Ensure Patients With Parkinson's Get the Right Med Regimens

You can reduce mishaps with first-line meds for Parkinson's disease.

Meds don't slow progression of this movement disorder. But they can improve symptoms, such as stiffness or tremors.

And to maintain this symptom control during a hospital admission, it's critical to ensure right meds, doses, times, etc.

Levodopa/carbidopa (Sinemet, etc) will be used first in many cases...since it's the most effective option. But long-term use can lead to dyskinesias...uncontrolled, involuntary movements.

Avoid product-selection errors with levodopa/carbidopa. Multiple forms are available, including IR tabs...ODTs...ER tabs...ER caps (Rytary)...and the new Dhivy.

Dhivy is a 100 mg/25 mg tab with 3 score lines. Patients can divvy, or divide it, into 4 segments...for small dose adjustments.

Don't automatically substitute other levodopa/carbidopa IR tabs for Dhivy. A pharmacist will need to get the order changed.

Dopamine agonists (pramipexole, ropinirole, etc) are another option...especially in younger patients, such as under age 60.

That's because these meds have a lower risk of dyskinesias than levodopa. But dopamine agonists are less effective. They can also cause impulse control disorders (gambling, etc) and other problems.

Watch for look-alike/sound-alike errors. Mirapex can be mistaken for Miralax...or rOPINIRole for risperiDONE. Plus rOPINIRole and risperiDONE have overlapping strengths, dosage forms, and dosing.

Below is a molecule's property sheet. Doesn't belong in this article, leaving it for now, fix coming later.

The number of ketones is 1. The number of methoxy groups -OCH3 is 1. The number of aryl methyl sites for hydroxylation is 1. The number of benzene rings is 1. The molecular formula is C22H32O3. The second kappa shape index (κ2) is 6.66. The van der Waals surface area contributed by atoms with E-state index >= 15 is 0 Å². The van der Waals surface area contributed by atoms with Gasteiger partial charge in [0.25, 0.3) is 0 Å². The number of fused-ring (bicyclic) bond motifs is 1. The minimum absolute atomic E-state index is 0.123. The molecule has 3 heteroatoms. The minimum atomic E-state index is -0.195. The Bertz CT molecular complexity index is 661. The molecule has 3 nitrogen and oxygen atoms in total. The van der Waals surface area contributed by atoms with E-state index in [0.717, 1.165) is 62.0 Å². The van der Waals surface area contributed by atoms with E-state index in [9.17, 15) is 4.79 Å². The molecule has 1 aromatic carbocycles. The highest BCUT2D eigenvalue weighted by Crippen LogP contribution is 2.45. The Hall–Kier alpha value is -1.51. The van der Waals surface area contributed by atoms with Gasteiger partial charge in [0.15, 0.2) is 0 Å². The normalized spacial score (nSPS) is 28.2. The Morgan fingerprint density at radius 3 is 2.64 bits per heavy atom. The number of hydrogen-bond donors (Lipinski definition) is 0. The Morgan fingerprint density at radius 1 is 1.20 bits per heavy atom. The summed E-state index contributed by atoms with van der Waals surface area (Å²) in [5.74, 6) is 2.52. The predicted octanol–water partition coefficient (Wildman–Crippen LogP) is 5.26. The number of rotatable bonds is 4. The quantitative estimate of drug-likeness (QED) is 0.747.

MAO-B inhibitors (rasagiline, selegiline, etc) seem less effective than other initial therapies...but may be better tolerated.

A downside is their host of drug interactions...such as with amphetamines, antidepressants, and many other meds.

On med histories, try to document when patients last took their MAO-B inhibitor. Clinicians may need this info to guide whether and when an interacting med can be given.

And always document ACTUAL times patients take ANY Parkinson's meds at home...since delays or missed doses could worsen symptoms.

See our resource, Drugs for Parkinson's Disease, to learn more about other treatment options.

Key References

  • Neurology. 2021 Nov 16;97(20):942-957
  • Am Fam Physician. 2020 Dec 1;102(11):679-691
Hospital Pharmacy Technician's Letter. May 2022, No. 380511

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